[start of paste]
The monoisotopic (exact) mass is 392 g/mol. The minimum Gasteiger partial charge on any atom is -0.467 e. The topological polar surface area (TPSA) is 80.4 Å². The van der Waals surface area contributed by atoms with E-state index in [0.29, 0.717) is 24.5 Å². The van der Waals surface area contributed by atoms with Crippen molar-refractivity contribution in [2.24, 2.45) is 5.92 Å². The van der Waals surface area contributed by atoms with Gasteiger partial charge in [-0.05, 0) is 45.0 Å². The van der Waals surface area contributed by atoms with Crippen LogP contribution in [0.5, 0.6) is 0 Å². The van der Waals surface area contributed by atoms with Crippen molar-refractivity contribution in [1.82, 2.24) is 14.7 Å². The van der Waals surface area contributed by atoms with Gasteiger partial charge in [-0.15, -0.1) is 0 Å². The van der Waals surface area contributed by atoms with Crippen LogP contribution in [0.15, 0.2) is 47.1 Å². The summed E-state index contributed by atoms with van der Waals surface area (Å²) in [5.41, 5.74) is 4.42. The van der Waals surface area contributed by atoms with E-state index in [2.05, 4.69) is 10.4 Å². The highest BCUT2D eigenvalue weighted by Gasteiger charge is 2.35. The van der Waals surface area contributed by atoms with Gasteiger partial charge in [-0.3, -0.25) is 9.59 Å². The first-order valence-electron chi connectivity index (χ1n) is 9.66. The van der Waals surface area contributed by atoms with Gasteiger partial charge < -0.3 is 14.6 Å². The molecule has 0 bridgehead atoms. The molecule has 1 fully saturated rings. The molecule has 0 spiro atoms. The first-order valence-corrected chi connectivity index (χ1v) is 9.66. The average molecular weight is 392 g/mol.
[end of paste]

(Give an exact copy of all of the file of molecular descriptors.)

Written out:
The monoisotopic (exact) mass is 392 g/mol. The minimum Gasteiger partial charge on any atom is -0.467 e. The topological polar surface area (TPSA) is 80.4 Å². The van der Waals surface area contributed by atoms with E-state index in [0.29, 0.717) is 24.5 Å². The van der Waals surface area contributed by atoms with Crippen molar-refractivity contribution in [2.24, 2.45) is 5.92 Å². The van der Waals surface area contributed by atoms with Gasteiger partial charge in [-0.05, 0) is 45.0 Å². The van der Waals surface area contributed by atoms with Crippen LogP contribution in [0.5, 0.6) is 0 Å². The van der Waals surface area contributed by atoms with Crippen molar-refractivity contribution in [1.82, 2.24) is 14.7 Å². The van der Waals surface area contributed by atoms with Gasteiger partial charge in [-0.15, -0.1) is 0 Å². The van der Waals surface area contributed by atoms with Crippen LogP contribution in [0.15, 0.2) is 47.1 Å². The summed E-state index contributed by atoms with van der Waals surface area (Å²) in [5.41, 5.74) is 4.42. The van der Waals surface area contributed by atoms with E-state index in [2.05, 4.69) is 10.4 Å². The highest BCUT2D eigenvalue weighted by Gasteiger charge is 2.35. The van der Waals surface area contributed by atoms with Gasteiger partial charge in [-0.3, -0.25) is 9.59 Å². The first-order valence-electron chi connectivity index (χ1n) is 9.66. The van der Waals surface area contributed by atoms with Gasteiger partial charge < -0.3 is 14.6 Å². The molecule has 0 bridgehead atoms. The molecule has 1 fully saturated rings. The molecule has 0 spiro atoms. The first-order valence-corrected chi connectivity index (χ1v) is 9.66. The average molecular weight is 392 g/mol.